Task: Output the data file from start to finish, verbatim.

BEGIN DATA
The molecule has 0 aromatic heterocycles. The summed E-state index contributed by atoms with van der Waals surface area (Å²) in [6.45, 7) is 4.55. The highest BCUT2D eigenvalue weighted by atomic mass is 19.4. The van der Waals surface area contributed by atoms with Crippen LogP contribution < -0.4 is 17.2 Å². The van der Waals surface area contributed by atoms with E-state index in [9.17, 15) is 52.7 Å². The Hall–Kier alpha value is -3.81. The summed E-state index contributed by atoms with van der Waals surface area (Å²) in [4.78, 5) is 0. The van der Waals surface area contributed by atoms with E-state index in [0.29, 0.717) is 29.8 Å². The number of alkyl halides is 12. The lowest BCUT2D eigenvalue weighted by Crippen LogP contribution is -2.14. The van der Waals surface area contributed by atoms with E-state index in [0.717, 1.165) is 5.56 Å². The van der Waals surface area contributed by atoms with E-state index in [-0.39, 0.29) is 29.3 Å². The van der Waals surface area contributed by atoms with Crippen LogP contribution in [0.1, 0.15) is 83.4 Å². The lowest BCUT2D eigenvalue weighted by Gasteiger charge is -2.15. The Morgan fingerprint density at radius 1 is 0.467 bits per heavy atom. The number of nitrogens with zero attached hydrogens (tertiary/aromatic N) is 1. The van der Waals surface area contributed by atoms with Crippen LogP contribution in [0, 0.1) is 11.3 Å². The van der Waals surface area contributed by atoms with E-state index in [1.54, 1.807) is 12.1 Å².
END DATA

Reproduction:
The molecule has 0 aromatic heterocycles. The summed E-state index contributed by atoms with van der Waals surface area (Å²) in [6.45, 7) is 4.55. The highest BCUT2D eigenvalue weighted by atomic mass is 19.4. The van der Waals surface area contributed by atoms with Crippen LogP contribution < -0.4 is 17.2 Å². The van der Waals surface area contributed by atoms with E-state index in [9.17, 15) is 52.7 Å². The Hall–Kier alpha value is -3.81. The summed E-state index contributed by atoms with van der Waals surface area (Å²) in [4.78, 5) is 0. The van der Waals surface area contributed by atoms with E-state index in [0.29, 0.717) is 29.8 Å². The number of alkyl halides is 12. The lowest BCUT2D eigenvalue weighted by Crippen LogP contribution is -2.14. The van der Waals surface area contributed by atoms with E-state index in [0.717, 1.165) is 5.56 Å². The van der Waals surface area contributed by atoms with E-state index in [-0.39, 0.29) is 29.3 Å². The van der Waals surface area contributed by atoms with Crippen LogP contribution in [0.1, 0.15) is 83.4 Å². The lowest BCUT2D eigenvalue weighted by Gasteiger charge is -2.15. The Morgan fingerprint density at radius 1 is 0.467 bits per heavy atom. The number of nitrogens with zero attached hydrogens (tertiary/aromatic N) is 1. The van der Waals surface area contributed by atoms with Crippen LogP contribution in [0, 0.1) is 11.3 Å². The van der Waals surface area contributed by atoms with E-state index in [1.54, 1.807) is 12.1 Å².